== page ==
6 Small (But Powerful) Ways Seniors Can Take Control of Their Health

By Jason Lewis

Seniors walkingAs we grow older, it is easy to feel like we are losing control over our body’s health. Even if we know that the effort we put in now will pay off in our long-term well-being and independence, it can be overwhelming to consider all the different things we should be doing to achieve that.

The best way forward is to start small and to build up from there. All of the following tips can be implemented almost immediately with little to no interference with your everyday routine, but they can be extremely powerful in keeping you in control of your health as you age.

Put Safety First

An important aspect of overall health for seniors is avoiding injury, especially falls. Many seniors choose to age in place, but 60 percent of falls occur at home. You can reduce the chances of falling by modifying your home. These projects can be as simple as installing grab bars in the bathroom and hand rails on the sides of stairs. Make sure the flooring, mats, and rugs are made of non-slip material. Install ample lighting throughout the home because seniors need more light than younger people.

Invest in Tech

 Working on fitness is a great way to prevent injury, but accidents do still happen. Seniors can make sure that they are immediately taken care of in case of an emergency using a medical alert system. There are various options on the market, so do some research to find out the best one for your needs.

Expand Your Health Insurance

Medicare is an extremely useful service, but it does not cover everything. In fact, many specific health problems and treatments are not included in Original Medicare. A Medicare Advantage plan combines Medicare coverage with a private insurance plan to deliver better benefits and coverage — look at the plans available in your state to see how you could be better protected.

Start Lifting Weights

Many seniors avoid weight training because they are scared of injury or simply because they feel it is not “for them.” However, sarcopenia, a loss of skeletal muscle associated with aging, can have a long-term negative impact on mobility. As such, seniors need to work out their muscles to prevent this from happening. Strength training doesn’t have to be super-intense. A dumbbell program of simple exercises twice a week is enough to get you started.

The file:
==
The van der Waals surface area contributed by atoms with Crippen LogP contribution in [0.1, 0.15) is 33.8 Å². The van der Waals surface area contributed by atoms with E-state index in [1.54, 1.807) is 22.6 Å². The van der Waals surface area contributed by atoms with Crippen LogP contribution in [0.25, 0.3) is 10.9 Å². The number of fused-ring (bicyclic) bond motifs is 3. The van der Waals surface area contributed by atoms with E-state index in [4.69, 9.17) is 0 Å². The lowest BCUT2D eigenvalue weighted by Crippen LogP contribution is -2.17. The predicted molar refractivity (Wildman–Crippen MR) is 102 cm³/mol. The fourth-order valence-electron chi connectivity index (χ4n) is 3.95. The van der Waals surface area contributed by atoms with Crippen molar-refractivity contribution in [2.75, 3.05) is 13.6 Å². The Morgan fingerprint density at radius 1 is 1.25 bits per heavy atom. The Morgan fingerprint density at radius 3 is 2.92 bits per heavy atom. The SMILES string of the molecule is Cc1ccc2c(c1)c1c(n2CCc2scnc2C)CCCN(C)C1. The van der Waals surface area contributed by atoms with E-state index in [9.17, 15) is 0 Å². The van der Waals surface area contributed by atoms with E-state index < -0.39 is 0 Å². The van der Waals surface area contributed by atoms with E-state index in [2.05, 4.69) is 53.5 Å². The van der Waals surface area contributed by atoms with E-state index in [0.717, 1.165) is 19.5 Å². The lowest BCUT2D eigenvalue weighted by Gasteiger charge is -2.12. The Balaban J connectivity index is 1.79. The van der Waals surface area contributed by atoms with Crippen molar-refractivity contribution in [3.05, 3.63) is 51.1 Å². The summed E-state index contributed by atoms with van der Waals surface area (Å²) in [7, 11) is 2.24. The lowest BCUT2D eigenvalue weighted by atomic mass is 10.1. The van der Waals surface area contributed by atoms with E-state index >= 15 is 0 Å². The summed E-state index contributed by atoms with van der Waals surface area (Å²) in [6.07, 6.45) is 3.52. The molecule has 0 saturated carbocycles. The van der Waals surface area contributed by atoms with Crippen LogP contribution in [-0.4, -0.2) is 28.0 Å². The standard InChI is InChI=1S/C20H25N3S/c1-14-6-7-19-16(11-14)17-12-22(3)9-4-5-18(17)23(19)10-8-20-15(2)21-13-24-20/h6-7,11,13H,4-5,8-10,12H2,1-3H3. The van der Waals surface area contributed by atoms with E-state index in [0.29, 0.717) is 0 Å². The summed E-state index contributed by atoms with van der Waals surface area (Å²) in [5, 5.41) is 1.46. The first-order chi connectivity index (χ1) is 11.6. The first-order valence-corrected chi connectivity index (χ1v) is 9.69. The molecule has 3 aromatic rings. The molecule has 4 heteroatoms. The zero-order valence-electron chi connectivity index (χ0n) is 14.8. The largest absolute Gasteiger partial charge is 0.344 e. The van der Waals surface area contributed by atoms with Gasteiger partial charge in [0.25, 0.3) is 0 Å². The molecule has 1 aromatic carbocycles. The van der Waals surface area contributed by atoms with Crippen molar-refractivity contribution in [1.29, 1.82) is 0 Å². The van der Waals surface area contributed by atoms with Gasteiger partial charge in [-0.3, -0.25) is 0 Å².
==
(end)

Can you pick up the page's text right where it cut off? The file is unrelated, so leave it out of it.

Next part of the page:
Stretch

Regular stretching can help seniors stay flexible, but it can also alleviate pain, reduce stress, soothe stiff joints and tight muscles, and improve your balance. All of this contributes to improved mobility, which, in turn, allows for independence until much later in life.

Commit to a small series of stretches — try out these suggestions by Aaptiv — that you do every morning. This won’t take longer than five or 10 minutes, but doing so can make a world of difference to your long-term well-being. If you want to try something more holistic, then try these yoga routines for seniors, which combine flexibility with the many other benefits of yoga, including balance, breathing, and strength training.

Build Physical Activity

Exercise is an essential part of a healthy routine; however, equally important (if not more so) is regular physical activity. The difference is that one is something you set aside specific time to do, while the other is built into your daily life.

Physical activity keeps you moving throughout the day, burning small amounts of calories on an ongoing basis and preventing the illnesses associated with a sedentary lifestyle. To build physical activity into your life, walk more often and avoid too much time without moving.

No one improves their health overnight. Small, gradual changes that you take time to research are much more likely to work than sudden rash decisions to get healthier (they also tend to be a lot safer). Whether it’s an immediate switch, like buying the right piece of tech or making sure your insurance covers you for what you need, or a longer goal, approaching things in a considered way ensures you are always making the best decisions for your well-being.

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